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People v. Shaw

Supreme Court of New York, Third Department

January 18, 2018

THE PEOPLE OF THE STATE OF NEW YORK, Respondent,
v.
KIMBERLY SHAW, Appellant.

          Calendar Date: December 14, 2017

          Theodore J. Stein, Woodstock, for appellant.

          James R. Farrell, District Attorney, Monticello (Richard K. Caister Jr. of counsel), for respondent.

          Before: Garry, P.J., Lynch, Clark, Aarons and Pritzker, JJ.

          MEMORANDUM AND ORDER

          Clark, J.

         Appeal from a judgment of the County Court of Sullivan County (LaBuda, J.), rendered November 9, 2015, (1) convicting defendant upon her plea of guilty of failure to register an Internet account or identifier under the Sex Offender Registration Act, and (2) which revoked defendant's probation and imposed a sentence of imprisonment.

         In satisfaction of a multicount indictment, defendant pleaded guilty in November 2012 to one count of sexual abuse in the first degree. Consistent with the terms of the plea agreement, defendant was placed on probation for 10 years in January 2013 - subject to various terms and conditions - one of which required defendant to provide her probation officer with all telephone and Internet service provider records, as well as written authorization to request such records. Shortly thereafter, defendant was classified as a risk level three sex offender for purposes of the Sex Offender Registration Act (see Correction Law art 6-C [hereinafter SORA]).

         Insofar as is relevant here, defendant was charged with violating the terms of her probation in January 2015 by having an unregistered cell phone and social media account. While that violation proceeding was pending, defendant also was charged in a superior court information with the crime of failure to register an Internet account or identifier under SORA. Pursuant to a negotiated agreement, which required defendant to waive her right to appeal, defendant pleaded guilty to failure to register an Internet account or identifier under SORA and admitted violating her probation. County Court thereafter revoked defendant's probation and resentenced her - upon her prior conviction of sexual abuse in the first degree - to 3½ years in prison followed by 10 years of postrelease supervision and to a concurrent prison term of 1 to 3 years upon her conviction of failure to register an Internet account or identifier under SORA. This appeal by defendant ensued.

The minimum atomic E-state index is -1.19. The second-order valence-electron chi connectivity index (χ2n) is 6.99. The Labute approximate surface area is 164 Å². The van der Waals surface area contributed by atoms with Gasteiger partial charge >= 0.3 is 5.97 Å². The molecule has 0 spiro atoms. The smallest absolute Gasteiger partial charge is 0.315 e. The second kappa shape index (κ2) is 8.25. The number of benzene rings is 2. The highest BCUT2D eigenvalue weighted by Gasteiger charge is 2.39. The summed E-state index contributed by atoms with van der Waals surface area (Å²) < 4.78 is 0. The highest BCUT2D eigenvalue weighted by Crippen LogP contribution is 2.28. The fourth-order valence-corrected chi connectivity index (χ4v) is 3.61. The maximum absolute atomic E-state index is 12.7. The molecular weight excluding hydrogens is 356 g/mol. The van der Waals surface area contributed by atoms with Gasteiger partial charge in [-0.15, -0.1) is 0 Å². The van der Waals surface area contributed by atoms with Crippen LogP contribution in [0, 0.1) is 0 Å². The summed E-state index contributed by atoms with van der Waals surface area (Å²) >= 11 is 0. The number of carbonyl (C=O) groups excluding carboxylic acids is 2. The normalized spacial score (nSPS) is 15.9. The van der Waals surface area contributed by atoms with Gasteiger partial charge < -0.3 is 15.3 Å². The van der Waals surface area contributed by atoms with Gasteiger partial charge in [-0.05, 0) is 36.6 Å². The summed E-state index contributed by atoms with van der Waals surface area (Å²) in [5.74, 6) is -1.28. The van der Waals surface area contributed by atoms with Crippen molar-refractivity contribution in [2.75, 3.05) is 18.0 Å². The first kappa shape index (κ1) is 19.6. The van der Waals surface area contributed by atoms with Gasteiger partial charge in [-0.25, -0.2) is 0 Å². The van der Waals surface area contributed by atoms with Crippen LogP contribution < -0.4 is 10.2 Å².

Defendant primarily contends that her waiver of the right to appeal was not knowing, intelligent and voluntary. We disagree. Nothing on the face of the plea colloquy suggests that defendant's asserted memory lapses or mental health issues impaired her ability to understand the nature of the plea proceeding or the ramifications of her waiver; to the contrary, the record reflects that defendant responded appropriately to County Court's inquiries and assured the court that she understood what was transpiring (see People v Sorey, 55 A.D.3d 1063, 1064 [2008], lv denied 11 N.Y.3d 930');">11 N.Y.3d 930 [2009]; People v Bennett, 30 A.D.3d 631, 631 [2006], lv denied 7 N.Y.3d 809');">7 N.Y.3d 809 [2006]). As to the sufficiency of the waiver itself, defendant was informed that an appeal waiver was a condition of her plea agreement, was advised of its separate and distinct nature and confirmed that she understood and agreed to the waiver (see People v Tulip, 150 A.D.3d 1564, 1565 [2017]; People v Howe, 150 A.D.3d 1321, 1322 [2017]). Additionally, defendant and her attorney executed a detailed written appeal waiver in open court (see People v White, 154 A.D.3d 1012, 1013 [2017]; People v Adams, 153 A.D.3d 1449, 1450 [2017]). Finally, County Court expressly asked defendant whether she understood the meaning of the word "waiver" and, when defendant responded in the negative, the court elaborated further - following which defendant reaffirmed her desire to go forward with her plea (compare People v Joseph PP., 153 A.D.3d 970, 971 [2017]). "As defendant's full appreciation of the consequences and understanding of the terms and conditions of the plea, including a waiver of the right to appeal, are apparent on the face of the record, we find that [her] waiver of appeal was made knowingly, intelligently and voluntarily" (People v Bateman, 151 A.D.3d 1482, 1483 [2017] [internal quotation marks and citations omitted]; see People v Griffin, 134 A.D.3d 1228, 1228-1229 [2015], lv denied 27 N.Y.3d 1132');">27 N.Y.3d 1132 [2016]).

         To the extent that defendant's brief may be read as challenging the voluntariness of her plea, although this argument survives her valid appeal waiver, it is unpreserved for our review in the absence of an appropriate postallocution motion (see People v Audette, 108 A.D.3d 943, 943-944 [2013]). Inasmuch as defendant did not make any statements during the plea colloquy that were inconsistent with her guilt or otherwise called into question the voluntariness of her plea, the narrow exception to the preservation requirement was not implicated (see id. at 944). Accordingly, County Court's judgment is affirmed.

          Garry, P.J., Lynch, Aarons and ...


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